Borley Rectory was called 'the most haunted house in England'. It was built in 1863 by the Rev. H.D.E. Bull, and destroyed by fire in 1939.
It was built on the site of a monastery, and legend has it that a monk was planning to elope with a nun from a nearby nunnery, but they were caught, the monk was hanged and the nun was bricked up alive.
It was said that the nun's ghost walked on July 28th, each year. One such July 28th, in 1900, three of Rev. Bull's daughters saw the nun gliding along a path, which had been called the 'Nun's Walk'. When they went to get one of their sisters they approached the figure who then vanished.
Several others saw the nun, including a Mr. P. Shaw Jeffrey, former Headmaster of Colchester Grammar School, and Rev. Harry Bull, who became rector at Borley after his father's death in 1892.
But it wasn't only the nun, other strange things happened at Borley. In 1928, Rev. Guy Eric Smith became rector, and he claimed to have heard loud ringing of the doorbell, footsteps, whispers, saw lights switched on, and even saw a ghostly coach and horses.
In 1930 Rev. Lionel Foyster came to Borley, and even worse things happened to him and his young wife. Objects appearing from nowhere, things thrown about, and even his wife being thrown out of bed on more than one occasion.
Borley Rectory was sold to a Captain Gregson in December 1938, and in February 1939 the place was gutted by fire, and completely demolished four or five years later.
PLUCKLEY (known as the most haunted village in Kent.)
One haunting is of a beautiful woman, Lady Dering who died several hundred years ago. Her husband had her dressed in a rich gown with a red rose on her breast, and her coffin was airtight and made of lead encased in two more lead coffins and an oaken one, hoping to preserve her loveliness. It is said she walks in the churchyard, on certain nights still dressed in her finery and with her red rose. The story of this for many years was a closely guarded secret as it was suggested she was as wicked as she was beautiful. Two other members of the Dering family, both women are also said to haunt in Pluckley.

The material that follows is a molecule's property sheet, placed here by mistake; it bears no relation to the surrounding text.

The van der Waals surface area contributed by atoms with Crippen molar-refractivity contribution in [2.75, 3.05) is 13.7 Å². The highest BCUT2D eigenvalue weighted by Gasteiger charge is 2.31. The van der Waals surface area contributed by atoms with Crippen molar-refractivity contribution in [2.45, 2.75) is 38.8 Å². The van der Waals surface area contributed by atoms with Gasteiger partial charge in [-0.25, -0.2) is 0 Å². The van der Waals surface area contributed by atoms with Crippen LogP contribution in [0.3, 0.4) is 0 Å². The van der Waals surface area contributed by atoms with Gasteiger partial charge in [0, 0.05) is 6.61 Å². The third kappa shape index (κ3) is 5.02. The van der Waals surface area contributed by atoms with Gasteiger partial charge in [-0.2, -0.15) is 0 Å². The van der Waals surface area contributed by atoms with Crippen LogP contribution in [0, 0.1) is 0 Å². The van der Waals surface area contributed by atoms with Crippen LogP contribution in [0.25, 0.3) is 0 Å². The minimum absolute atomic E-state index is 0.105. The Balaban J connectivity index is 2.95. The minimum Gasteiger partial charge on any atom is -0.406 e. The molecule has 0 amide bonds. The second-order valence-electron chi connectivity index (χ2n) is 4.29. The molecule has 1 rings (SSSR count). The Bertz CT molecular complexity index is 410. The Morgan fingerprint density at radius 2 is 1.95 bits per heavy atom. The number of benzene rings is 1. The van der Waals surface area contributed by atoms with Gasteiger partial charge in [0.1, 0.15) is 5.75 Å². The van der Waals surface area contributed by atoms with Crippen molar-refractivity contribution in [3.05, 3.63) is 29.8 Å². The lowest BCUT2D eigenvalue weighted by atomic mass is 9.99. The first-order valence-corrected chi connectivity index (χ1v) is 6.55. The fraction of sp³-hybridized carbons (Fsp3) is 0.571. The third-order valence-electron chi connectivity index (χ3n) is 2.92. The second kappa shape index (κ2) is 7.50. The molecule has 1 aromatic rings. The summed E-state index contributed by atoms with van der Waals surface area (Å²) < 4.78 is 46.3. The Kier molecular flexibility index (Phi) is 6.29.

Among the many other ghosts of Pluckley, there is also a ghostly monk, a miller who walks at the full moon, a schoolmaster who is seen swinging from the tree where he hanged himself, a phantom coach and horses, a soldier who walks through Park Wood, and the most recent, a woman in the church, in modern dress.
THE PEAK DISTRICT.
The Peak District is one of the most haunted regions of the British Isles. Here is just a tiny selection of some ghostly goings-on there.
Across the road from St. Peter's Church, Hope, Derbyshire, the oldest recorded Christian place of worship in the northern Peak District, is the Traveller's Rest public house. It is home to the ghost of a woman dressed in black.
Legend has it a young woman died falling down a staircase, escaping from a drunken labourer on Christmas Eve, hundreds of years ago. It is rumoured that the ghost glides along an upstairs corridor of the inn each Christmas Eve, holding a bunch of keys in her hand.
In 1974 the landlord, Con Sullivan, told a local newspaper he had "a feeling that something is going on here. There is a 'presence' all the time, and it frightens me."
Highlow Hall, Hathersage, has been described as "reputedly the most haunted house in Derbyshire". The first record of a haunting there is from the fourteenth century when it is said the scheming Nicholas Eyre wooed two sisters for their inheritance. When the elder sister found out she fled the hall and was never seen alive again. Her ghost is said to have appeared to Nicholas and put a curse on the Eyre family.
Another ghost seen there is a 'white lady' thought to be the ghost of a lady murdered in an upstairs bedroom. Another 'lady in white' was seen in the yard at 2 one morning, and a lady visitor to the Hall saw a ghostly figure of a man.
One winter's evening early in the 1960s, a young couple were riding a motorbike and sidecar along the moorland road linking Fox House near Hathersage, with Sheffield. They were flagged down by a girl in a leather jacket with a crash helmet, who asked for a lift to an address in Sheffield. Before they got there, though, the man realised his pillion passenger had vanished. They returned to Fox House but found no trace of the girl.
After reporting it to the police the couple checked out the address the girl had given. The door was answered by the girls distraught mother, who told them her daughter had been killed only a few days before, in a motorcycle accident on the same stretch of road where they had picked up their female hitchiker.
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